A guide to star Bellatrix

Bellatrix is Orion’s female warrior and the 3rd brightest star in the constellation.

Star Bellatrix in Orion
Published: May 11, 2022 at 9:00 am
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Fans of Harry Potter may already be aware that the name Bellatrix translates as 'female warrior', but they might not know that Bellatrix is also the name of the 3rd brightest star in the constellation Orion.


Indeed, the familiar pattern of Orion contains a number of favourite stars.

The three that form his belt are obvious, as is bright orange Betelgeuse (Alpha (α) Orionis) in the northeast corner and bright blue-white Rigel (Beta (β) Orionis) in the southwest corner.

You can find Bellatrix in the night sky by locating the constellation Orion, then looking to the northwest corner of the main pattern.

Like Orion itself, Bellatrix is visible in the night sky during the colder months, from October through to early spring, and is particularly well-placed just after January.

Look for Bellatrix on the northwest corner of the familiar Orion pattern. Credit: Pete Lawrence
Look for Bellatrix on the northwest corner of the familiar Orion pattern. Credit: Pete Lawrence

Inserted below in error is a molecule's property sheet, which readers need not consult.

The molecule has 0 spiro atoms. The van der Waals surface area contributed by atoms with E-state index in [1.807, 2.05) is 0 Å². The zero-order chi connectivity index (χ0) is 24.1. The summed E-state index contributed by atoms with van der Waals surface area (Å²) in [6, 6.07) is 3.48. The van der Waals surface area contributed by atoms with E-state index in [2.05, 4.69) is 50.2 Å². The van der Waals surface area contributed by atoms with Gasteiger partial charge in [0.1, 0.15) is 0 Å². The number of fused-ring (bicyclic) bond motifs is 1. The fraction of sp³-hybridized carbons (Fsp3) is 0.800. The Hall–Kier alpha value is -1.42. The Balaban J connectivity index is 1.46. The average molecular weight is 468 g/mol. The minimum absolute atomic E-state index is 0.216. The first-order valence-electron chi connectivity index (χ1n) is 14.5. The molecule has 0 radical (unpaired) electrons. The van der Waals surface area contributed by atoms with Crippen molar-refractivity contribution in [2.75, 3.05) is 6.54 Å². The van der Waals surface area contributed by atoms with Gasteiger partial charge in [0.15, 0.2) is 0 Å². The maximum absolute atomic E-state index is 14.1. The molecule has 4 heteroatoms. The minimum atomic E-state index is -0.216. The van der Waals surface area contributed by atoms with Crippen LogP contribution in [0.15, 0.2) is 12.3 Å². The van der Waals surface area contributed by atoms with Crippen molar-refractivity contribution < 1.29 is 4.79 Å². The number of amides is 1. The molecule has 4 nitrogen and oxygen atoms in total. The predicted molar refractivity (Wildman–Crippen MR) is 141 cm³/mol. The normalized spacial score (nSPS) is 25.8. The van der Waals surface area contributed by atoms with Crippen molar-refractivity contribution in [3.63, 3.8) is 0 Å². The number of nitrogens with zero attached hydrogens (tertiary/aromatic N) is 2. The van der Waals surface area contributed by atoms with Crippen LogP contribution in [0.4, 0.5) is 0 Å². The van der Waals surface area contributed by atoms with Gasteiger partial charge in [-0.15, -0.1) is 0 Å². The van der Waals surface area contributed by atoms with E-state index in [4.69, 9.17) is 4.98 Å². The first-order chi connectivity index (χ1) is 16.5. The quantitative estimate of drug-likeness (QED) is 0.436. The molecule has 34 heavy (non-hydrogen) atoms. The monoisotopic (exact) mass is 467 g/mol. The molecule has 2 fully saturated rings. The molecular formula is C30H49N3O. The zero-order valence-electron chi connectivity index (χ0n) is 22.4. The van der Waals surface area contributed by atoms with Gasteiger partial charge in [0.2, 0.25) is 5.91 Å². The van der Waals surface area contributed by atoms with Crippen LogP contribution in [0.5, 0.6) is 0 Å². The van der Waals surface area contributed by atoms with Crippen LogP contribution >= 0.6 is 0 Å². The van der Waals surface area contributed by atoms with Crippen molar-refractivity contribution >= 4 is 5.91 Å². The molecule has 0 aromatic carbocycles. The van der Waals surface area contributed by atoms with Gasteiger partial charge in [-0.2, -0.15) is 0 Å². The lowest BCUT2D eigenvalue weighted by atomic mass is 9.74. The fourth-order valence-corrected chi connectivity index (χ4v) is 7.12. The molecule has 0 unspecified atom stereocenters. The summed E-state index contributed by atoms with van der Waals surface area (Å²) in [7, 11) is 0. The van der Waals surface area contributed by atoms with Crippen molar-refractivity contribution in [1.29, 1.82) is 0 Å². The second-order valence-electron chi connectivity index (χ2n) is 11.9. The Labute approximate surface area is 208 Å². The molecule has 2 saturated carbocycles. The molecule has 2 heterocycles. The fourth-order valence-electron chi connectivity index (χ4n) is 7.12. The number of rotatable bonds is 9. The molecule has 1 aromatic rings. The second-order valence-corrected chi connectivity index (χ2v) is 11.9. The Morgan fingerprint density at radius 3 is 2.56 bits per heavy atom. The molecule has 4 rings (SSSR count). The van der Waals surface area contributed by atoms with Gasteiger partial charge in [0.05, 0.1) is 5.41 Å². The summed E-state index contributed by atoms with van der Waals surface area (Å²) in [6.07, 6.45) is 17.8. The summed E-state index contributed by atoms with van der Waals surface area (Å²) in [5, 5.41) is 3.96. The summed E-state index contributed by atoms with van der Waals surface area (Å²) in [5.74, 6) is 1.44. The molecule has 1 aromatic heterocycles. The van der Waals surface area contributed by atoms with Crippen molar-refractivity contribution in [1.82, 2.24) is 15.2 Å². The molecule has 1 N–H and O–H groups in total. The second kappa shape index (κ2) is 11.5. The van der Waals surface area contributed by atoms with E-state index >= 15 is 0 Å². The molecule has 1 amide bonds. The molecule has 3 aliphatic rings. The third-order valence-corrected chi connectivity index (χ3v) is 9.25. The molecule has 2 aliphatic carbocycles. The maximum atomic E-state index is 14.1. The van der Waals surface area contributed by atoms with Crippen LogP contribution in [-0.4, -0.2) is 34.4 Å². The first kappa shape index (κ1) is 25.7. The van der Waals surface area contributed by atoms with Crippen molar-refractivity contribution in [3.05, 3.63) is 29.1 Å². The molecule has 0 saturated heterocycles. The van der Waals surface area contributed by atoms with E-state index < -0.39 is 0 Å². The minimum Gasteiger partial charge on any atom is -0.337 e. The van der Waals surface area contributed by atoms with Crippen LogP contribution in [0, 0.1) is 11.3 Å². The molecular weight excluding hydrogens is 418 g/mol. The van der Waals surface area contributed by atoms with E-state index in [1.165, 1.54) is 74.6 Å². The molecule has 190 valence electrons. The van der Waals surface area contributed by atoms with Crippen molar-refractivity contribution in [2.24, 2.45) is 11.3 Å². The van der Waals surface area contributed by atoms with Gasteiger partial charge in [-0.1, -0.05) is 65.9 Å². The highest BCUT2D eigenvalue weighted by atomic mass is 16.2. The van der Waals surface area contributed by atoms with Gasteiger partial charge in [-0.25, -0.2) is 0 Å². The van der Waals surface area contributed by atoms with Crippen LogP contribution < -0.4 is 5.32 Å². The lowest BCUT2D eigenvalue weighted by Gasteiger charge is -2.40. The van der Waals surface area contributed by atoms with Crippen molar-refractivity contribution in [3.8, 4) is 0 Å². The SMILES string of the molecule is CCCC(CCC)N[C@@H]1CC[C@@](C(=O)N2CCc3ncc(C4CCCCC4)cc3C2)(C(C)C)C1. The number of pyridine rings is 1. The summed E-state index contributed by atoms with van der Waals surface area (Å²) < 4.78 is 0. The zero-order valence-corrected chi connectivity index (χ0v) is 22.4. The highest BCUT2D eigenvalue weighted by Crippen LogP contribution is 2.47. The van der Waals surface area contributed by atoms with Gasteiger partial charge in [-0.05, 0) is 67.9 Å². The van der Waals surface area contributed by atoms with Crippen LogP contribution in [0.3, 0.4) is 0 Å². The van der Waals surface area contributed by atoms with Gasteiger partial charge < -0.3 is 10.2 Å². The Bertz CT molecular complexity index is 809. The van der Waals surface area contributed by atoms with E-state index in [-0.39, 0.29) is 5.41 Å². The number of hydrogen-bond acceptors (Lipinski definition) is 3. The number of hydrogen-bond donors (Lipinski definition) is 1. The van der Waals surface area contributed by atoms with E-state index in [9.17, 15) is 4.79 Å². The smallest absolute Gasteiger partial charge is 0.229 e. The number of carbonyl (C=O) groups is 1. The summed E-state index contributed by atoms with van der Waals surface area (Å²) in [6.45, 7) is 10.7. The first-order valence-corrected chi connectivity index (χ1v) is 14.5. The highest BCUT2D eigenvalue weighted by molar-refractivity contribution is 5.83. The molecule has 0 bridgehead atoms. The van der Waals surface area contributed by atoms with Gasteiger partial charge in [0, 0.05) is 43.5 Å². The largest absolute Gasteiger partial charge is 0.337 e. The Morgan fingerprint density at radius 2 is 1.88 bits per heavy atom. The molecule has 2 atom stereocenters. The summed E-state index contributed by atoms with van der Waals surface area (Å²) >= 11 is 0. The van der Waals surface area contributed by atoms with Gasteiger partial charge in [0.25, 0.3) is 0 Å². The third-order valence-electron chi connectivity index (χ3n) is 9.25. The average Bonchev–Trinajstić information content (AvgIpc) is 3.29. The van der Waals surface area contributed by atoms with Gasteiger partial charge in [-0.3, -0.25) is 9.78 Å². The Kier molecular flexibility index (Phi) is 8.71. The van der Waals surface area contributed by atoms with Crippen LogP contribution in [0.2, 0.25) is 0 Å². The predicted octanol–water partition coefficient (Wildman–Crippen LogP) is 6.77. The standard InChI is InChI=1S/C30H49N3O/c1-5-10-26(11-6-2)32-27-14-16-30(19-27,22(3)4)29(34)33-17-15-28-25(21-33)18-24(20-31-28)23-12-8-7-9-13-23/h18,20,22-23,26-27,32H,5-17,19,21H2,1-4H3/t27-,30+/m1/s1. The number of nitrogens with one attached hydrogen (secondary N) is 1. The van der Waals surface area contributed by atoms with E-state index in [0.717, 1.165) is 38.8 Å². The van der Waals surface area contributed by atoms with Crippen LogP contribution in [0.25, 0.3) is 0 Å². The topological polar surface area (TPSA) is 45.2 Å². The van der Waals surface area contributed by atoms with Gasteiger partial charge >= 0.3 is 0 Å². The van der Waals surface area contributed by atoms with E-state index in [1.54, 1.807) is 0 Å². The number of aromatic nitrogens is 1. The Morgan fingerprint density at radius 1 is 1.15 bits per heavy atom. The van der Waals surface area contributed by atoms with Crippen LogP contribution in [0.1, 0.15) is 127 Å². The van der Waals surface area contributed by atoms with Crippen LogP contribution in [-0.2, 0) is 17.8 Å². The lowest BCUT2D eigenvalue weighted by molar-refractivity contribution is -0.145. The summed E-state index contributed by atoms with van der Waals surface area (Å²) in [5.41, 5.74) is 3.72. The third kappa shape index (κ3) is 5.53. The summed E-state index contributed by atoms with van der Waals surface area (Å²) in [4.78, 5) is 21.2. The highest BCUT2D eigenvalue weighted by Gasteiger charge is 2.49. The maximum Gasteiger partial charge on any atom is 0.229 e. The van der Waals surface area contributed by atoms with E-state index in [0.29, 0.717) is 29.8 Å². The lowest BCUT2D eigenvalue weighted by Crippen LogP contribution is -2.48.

Bellatrix (Gamma (γ) Orionis) is a B2 III type star, B2 indicating it’s a hot blue coloured star. Its temperature is 22,000K, some 3.7 times hotter than our own Sun.

The III indicates that it’s a giant star although it’s actually a hydrogen-fusing dwarf with a mass equivalent to nine Suns.

With an estimated age of 20 million years, it’s expected that Bellatrix’s hydrogen will run out in 7 million years.

It will then evolve into a class of star known as a subgiant before becoming a giant.

Orion constellation photographed on an iPhone
Orion is one of the most recognisable constellations in the night sky, and easy to identify with the naked eye during colder months.

For a long time, Bellatrix was thought to be part of the Orion association to which many of the O and B type stars visible in the constellation belong.

However, with a revised distance estimate it is now known that Bellatrix is roughly one-quarter the distance of the association and is therefore a foreground star, 250 lightyears distant.

The apparent diameter of Bellatrix has been measured directly to be 0.00072 arcseconds.

Combined with its known distance of 250 lightyears it is possible to work out that the star’s physical diameter is around six times that of our Sun.

Its mass (equivalent to 9 solar masses) means that Bellatrix is on the threshold of the limit beyond which it’ll end its life as a supernova.

It’s more likely it will end up as a large white dwarf, close to the limit of 1.4 solar masses for such objects.

The name Bellatrix translates as ‘female warrior’ and was the original name of the star Capella (Alpha (α) Aurigae). It moved to Gamma Orionis in the 15th century.


This guide originally appeared in the June 2020 issue of BBC Sky at Night Magazine.


Pete Lawrence, astronomer and BBC The Sky at Night presenter.
Pete LawrenceAstronomer and presenter

Pete Lawrence is an experienced astronomer and astrophotographer, and a presenter on BBC's The Sky at Night.

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